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The Grief of Gods

Thor #3
writer: J. Michael Straczynski
artists: Olivier Coipel and Mark Morales

Some time ago, Straczynski tackled a national tragedy in a black-covered superhero book "…destined to be a classic." That was written in a time of reflexive grief, sincere and pain-ridden, but also ridiculously maudlin. So upon opening Thor #3 to see the Thunder God in New Orleans, it would be understandable if you closed it and walked away.

Understandable, but wrong. After a mixed bag of a first issue, this Thor revival has turned into a must-read, commenting on the Marvel Universe only slightly, but in two issues also containing more story bang for your buck than most other Marvel books.

Stracyznski takes on three major ideas with this issue, all of which interweave with delicate skill. Being dead for a few years does take some adjustment, but Thor looks around at what has become of Marvel and gets pissed.

The overall drive for this arc, and perhaps for this book, is for Thor to restore the lost gods of Asgard. Somehow sensing his kindred spirits - and for now, wisely, they are spirits inhabiting mortals - Thor begins his search in the Big Easy, which we all know has become anything but.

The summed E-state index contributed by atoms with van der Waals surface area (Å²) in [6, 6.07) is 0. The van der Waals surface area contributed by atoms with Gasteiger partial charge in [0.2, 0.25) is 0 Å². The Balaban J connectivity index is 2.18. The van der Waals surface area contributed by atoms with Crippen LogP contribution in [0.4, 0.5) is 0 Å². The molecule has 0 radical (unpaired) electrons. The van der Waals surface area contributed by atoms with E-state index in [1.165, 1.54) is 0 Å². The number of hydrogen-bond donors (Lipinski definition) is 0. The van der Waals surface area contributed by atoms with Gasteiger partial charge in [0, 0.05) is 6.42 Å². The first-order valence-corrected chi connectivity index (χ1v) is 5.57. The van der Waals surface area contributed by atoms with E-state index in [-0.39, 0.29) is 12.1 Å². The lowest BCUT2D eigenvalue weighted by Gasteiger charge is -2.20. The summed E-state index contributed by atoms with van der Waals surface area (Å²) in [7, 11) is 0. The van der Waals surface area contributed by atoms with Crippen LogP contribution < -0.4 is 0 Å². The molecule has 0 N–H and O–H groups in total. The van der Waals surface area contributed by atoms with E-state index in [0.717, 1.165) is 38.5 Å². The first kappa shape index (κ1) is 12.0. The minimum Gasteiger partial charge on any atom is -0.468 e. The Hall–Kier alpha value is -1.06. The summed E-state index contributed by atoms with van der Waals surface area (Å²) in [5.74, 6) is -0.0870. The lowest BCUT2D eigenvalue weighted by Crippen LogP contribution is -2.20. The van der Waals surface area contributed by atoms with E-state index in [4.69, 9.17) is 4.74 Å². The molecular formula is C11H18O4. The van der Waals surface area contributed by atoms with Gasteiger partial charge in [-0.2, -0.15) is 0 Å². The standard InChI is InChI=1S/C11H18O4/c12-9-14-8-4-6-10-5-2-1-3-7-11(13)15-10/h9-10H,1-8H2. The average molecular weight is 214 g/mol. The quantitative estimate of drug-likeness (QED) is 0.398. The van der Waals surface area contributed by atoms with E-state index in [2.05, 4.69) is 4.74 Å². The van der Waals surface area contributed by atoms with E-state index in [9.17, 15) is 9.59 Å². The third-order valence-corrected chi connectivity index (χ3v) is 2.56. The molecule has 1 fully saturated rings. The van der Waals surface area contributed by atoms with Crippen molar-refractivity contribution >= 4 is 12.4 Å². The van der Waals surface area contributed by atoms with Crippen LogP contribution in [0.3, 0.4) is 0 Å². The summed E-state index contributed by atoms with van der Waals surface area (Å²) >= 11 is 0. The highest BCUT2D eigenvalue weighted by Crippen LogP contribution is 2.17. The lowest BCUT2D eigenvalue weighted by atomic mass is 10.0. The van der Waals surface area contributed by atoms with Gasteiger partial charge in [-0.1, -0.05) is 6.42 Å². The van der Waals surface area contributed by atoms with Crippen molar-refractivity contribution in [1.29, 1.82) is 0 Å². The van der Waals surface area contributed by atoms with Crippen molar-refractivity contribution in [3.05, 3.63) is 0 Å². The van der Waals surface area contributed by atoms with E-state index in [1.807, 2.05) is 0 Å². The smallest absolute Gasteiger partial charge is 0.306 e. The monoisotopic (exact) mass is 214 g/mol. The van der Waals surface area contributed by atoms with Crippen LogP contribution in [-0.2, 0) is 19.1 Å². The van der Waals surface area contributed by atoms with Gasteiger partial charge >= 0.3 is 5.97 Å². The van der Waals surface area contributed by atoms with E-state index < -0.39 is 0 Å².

However, his sense of duty toward mankind outweighs his quest as the devastation tears at his soul. How, he asks, could responsible superbeings allow this to happen? Of course, the answer is because they are fictional, so it's always weird when a real-life event pokes into a comic book like this. But another answer, which JMS provides here, makes more sense in context - they're too busy fighting their petty fights.

No fight to Thor could have been more petty than the Civil War, so that comes into focus as well when Iron Man touches down in the devastation. Forget World War Hulk; Marvel might as well just have "beat the crap out of Iron Man" month. Here, however, it's absolutely justified and completely satisfying.

Without being too heavy-handed, this issue comments on sorrow and helplessness while still delivering on straight-forward superhero action. Let us be reminded that JMS is particularly good at things like subtext and poignancy when he's at the top of his game. With Thor, he's at the top of his game, the passion restored after a few months of killing time with Spider-Man (of course, it looks like it's back for his farewell to Spidey, too, with "One More Day").

Coipel and Morales, too, fire on all cylinders. Rapidly becoming a memorable art team, they portray a Thor that looks like more than just a superhero (especially contrasted against Tony Stark) - there is something just slightly beyond human in his appearance. Yet they convey that sense of desolation and sorrow that Straczynski wants to infuse into the story.

So I eat my words of a couple of months ago - or want to say that I was right. When I read the whole arc together in a trade paperback, I'm going to love everything this creative team did to tell the story. And I will be getting the trade paperback.

Hey, write to us and let us know what you think, or talk about it on the forums!

Derek McCaw


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